The shooting happened on Fruit near Dakota in Central Fresno.
The man's name has not been released, but we have learned he is in stable condition.
The area is part of the Fresno Police Department's Northwest District.
A special operation has been underway here over the past few weeks following a series of gang-related shootings. According to officials, it's working.
The city's latest officer-involved shooting happened around 7:30 Thursday night.
Officers were patrolling the area near Fruit and Dakota when they attempted to talk to a man who was walking down the street.
Investigators say instead of stopping, he ran, pulled out a handgun and was tased twice before being shot once in the back.
The reason officers were there in the first place was because of an ongoing gang enforcement operation.
During a 28-day-period between May and June, officers responded to 11 shootings in the Northwest Fresno district, some of which were homicides.
As a result, the department's resources were all shifted to the area in hopes of bringing those numbers down.
"All of the day-shift motors are over here. All of the nighttime motors are over here, the violent crime intervention team is over here a lot. All of our canine handlers are over here patrolling," Sgt. Douglas Zavala of the Fresno Police Department said.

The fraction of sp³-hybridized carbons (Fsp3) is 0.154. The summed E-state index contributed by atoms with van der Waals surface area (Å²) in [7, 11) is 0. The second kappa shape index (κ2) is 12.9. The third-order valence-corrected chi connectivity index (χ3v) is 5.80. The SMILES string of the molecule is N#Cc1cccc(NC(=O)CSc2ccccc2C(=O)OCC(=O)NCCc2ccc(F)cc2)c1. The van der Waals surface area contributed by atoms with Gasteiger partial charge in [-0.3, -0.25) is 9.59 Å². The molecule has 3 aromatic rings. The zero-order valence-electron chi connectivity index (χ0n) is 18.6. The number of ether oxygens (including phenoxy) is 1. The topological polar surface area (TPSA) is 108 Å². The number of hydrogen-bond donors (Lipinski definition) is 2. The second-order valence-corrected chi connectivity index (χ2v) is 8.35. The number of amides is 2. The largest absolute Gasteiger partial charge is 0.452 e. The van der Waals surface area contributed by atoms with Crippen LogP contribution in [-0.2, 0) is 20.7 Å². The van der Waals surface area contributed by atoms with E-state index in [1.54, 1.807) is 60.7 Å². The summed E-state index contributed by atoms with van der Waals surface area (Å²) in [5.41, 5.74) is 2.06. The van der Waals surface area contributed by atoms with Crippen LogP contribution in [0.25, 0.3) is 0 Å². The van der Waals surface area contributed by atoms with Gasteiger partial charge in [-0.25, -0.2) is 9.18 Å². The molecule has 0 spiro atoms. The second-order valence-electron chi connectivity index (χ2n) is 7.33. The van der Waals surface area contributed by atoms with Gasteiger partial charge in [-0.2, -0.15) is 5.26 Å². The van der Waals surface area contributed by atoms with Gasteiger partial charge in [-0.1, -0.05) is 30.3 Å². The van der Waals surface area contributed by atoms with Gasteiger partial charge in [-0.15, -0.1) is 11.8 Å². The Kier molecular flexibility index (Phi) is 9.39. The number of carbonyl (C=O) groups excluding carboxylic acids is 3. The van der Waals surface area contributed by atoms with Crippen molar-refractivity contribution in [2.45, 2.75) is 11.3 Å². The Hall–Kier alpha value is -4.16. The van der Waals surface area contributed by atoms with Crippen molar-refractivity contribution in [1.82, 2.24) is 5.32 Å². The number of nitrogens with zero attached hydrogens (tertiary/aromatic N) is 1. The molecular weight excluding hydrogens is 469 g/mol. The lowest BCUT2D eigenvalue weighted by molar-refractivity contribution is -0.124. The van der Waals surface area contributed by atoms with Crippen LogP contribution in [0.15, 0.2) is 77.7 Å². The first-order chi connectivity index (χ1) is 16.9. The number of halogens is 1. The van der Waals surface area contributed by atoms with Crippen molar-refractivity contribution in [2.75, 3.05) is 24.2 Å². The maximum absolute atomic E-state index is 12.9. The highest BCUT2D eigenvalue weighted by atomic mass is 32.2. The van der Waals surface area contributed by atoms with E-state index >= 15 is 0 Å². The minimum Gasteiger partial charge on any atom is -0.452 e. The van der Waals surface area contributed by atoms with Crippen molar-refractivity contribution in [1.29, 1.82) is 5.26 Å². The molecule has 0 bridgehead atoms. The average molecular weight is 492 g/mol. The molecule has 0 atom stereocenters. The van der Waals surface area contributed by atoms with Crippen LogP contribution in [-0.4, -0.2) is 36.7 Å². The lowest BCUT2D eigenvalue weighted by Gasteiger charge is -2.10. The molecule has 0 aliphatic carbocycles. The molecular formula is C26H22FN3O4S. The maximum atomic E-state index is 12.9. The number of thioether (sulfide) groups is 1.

As of June 27th, the operation has netted officers 213 felony arrests and 13 firearm discoveries.
Police Chief Jerry Dyer estimates shootings have decreased by about 50 percent.
One man was pulled over Friday for not having a front license plate. A Northwest Fresno resident himself, he has noticed the added police presence.
"These cops make me paranoid. I get pulled over for my license plate. I'm shaking even though I have nothing to hide from it. That's just my lifestyle," Scott Walker said.
Officials with the department say the operation is scheduled until the end of July but could continue depending on what the numbers show.
"The bad thing about moving all of your resources to one area, is pretty soon, crime in the other areas are going to climb a little bit, so eventually you're going to move those resources back out city wide," Zavala said.